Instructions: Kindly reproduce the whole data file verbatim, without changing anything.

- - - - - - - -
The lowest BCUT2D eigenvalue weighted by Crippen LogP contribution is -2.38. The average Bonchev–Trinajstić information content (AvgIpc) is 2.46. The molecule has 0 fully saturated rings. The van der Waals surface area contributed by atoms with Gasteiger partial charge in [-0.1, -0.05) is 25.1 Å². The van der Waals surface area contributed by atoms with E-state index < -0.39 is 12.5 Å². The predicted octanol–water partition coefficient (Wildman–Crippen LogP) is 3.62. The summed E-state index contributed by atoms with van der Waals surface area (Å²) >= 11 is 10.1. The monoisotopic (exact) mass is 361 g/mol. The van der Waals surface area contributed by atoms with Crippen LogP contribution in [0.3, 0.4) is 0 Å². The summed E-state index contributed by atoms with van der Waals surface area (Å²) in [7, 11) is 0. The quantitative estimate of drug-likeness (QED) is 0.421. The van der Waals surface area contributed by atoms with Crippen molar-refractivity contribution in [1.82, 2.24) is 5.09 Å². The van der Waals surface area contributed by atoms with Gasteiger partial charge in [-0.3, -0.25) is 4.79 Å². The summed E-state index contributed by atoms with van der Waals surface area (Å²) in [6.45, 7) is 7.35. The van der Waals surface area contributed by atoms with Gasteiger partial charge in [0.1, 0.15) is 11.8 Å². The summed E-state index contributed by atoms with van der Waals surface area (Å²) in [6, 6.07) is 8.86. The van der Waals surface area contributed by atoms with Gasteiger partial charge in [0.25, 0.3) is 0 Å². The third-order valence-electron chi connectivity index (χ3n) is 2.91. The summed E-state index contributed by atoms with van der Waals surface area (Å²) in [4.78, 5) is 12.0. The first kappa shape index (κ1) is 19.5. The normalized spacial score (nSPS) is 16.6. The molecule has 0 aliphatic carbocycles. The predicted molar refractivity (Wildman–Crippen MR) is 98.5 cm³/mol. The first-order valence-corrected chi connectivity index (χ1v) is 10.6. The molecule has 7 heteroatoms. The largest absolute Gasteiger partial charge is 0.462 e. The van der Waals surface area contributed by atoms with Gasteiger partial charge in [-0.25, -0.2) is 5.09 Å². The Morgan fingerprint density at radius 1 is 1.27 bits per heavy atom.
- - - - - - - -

The lowest BCUT2D eigenvalue weighted by Crippen LogP contribution is -2.38. The average Bonchev–Trinajstić information content (AvgIpc) is 2.46. The molecule has 0 fully saturated rings. The van der Waals surface area contributed by atoms with Gasteiger partial charge in [-0.1, -0.05) is 25.1 Å². The van der Waals surface area contributed by atoms with E-state index < -0.39 is 12.5 Å². The predicted octanol–water partition coefficient (Wildman–Crippen LogP) is 3.62. The summed E-state index contributed by atoms with van der Waals surface area (Å²) >= 11 is 10.1. The monoisotopic (exact) mass is 361 g/mol. The van der Waals surface area contributed by atoms with Crippen LogP contribution in [0.3, 0.4) is 0 Å². The summed E-state index contributed by atoms with van der Waals surface area (Å²) in [7, 11) is 0. The quantitative estimate of drug-likeness (QED) is 0.421. The van der Waals surface area contributed by atoms with Crippen molar-refractivity contribution in [1.82, 2.24) is 5.09 Å². The van der Waals surface area contributed by atoms with Gasteiger partial charge in [-0.3, -0.25) is 4.79 Å². The summed E-state index contributed by atoms with van der Waals surface area (Å²) in [6.45, 7) is 7.35. The van der Waals surface area contributed by atoms with Gasteiger partial charge in [0.1, 0.15) is 11.8 Å². The summed E-state index contributed by atoms with van der Waals surface area (Å²) in [6, 6.07) is 8.86. The van der Waals surface area contributed by atoms with Gasteiger partial charge in [0.25, 0.3) is 0 Å². The third-order valence-electron chi connectivity index (χ3n) is 2.91. The summed E-state index contributed by atoms with van der Waals surface area (Å²) in [4.78, 5) is 12.0. The first kappa shape index (κ1) is 19.5. The normalized spacial score (nSPS) is 16.6. The molecule has 0 aliphatic carbocycles. The predicted molar refractivity (Wildman–Crippen MR) is 98.5 cm³/mol. The first-order valence-corrected chi connectivity index (χ1v) is 10.6. The molecule has 7 heteroatoms. The largest absolute Gasteiger partial charge is 0.462 e. The van der Waals surface area contributed by atoms with Gasteiger partial charge in [-0.25, -0.2) is 5.09 Å². The Morgan fingerprint density at radius 1 is 1.27 bits per heavy atom.